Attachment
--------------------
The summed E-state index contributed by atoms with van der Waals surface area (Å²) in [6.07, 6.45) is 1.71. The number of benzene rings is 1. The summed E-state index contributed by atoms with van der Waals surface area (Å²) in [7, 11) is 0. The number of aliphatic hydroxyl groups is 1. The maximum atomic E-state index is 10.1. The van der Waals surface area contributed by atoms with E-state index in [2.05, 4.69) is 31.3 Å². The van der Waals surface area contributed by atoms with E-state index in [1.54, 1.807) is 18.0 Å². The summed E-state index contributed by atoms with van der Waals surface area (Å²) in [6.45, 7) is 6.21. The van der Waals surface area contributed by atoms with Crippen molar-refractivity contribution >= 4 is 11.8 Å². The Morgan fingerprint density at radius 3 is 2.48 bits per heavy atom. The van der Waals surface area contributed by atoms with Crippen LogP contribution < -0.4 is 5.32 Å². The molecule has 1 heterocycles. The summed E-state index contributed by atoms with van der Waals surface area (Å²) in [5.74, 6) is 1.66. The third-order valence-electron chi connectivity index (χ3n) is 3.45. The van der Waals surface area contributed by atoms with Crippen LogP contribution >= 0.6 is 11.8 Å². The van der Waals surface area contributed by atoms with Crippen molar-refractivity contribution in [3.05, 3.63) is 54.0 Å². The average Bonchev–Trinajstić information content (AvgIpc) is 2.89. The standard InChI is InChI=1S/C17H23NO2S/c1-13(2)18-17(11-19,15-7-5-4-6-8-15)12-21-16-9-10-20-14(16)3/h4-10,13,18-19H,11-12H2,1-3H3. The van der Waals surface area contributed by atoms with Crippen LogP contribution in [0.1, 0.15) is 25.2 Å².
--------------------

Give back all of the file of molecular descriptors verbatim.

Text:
The summed E-state index contributed by atoms with van der Waals surface area (Å²) in [6.07, 6.45) is 1.71. The number of benzene rings is 1. The summed E-state index contributed by atoms with van der Waals surface area (Å²) in [7, 11) is 0. The number of aliphatic hydroxyl groups is 1. The maximum atomic E-state index is 10.1. The van der Waals surface area contributed by atoms with E-state index in [2.05, 4.69) is 31.3 Å². The van der Waals surface area contributed by atoms with E-state index in [1.54, 1.807) is 18.0 Å². The summed E-state index contributed by atoms with van der Waals surface area (Å²) in [6.45, 7) is 6.21. The van der Waals surface area contributed by atoms with Crippen molar-refractivity contribution >= 4 is 11.8 Å². The Morgan fingerprint density at radius 3 is 2.48 bits per heavy atom. The van der Waals surface area contributed by atoms with Crippen LogP contribution < -0.4 is 5.32 Å². The molecule has 1 heterocycles. The summed E-state index contributed by atoms with van der Waals surface area (Å²) in [5.74, 6) is 1.66. The third-order valence-electron chi connectivity index (χ3n) is 3.45. The van der Waals surface area contributed by atoms with Crippen LogP contribution >= 0.6 is 11.8 Å². The van der Waals surface area contributed by atoms with Crippen molar-refractivity contribution in [3.05, 3.63) is 54.0 Å². The average Bonchev–Trinajstić information content (AvgIpc) is 2.89. The standard InChI is InChI=1S/C17H23NO2S/c1-13(2)18-17(11-19,15-7-5-4-6-8-15)12-21-16-9-10-20-14(16)3/h4-10,13,18-19H,11-12H2,1-3H3. The van der Waals surface area contributed by atoms with Crippen LogP contribution in [0.1, 0.15) is 25.2 Å².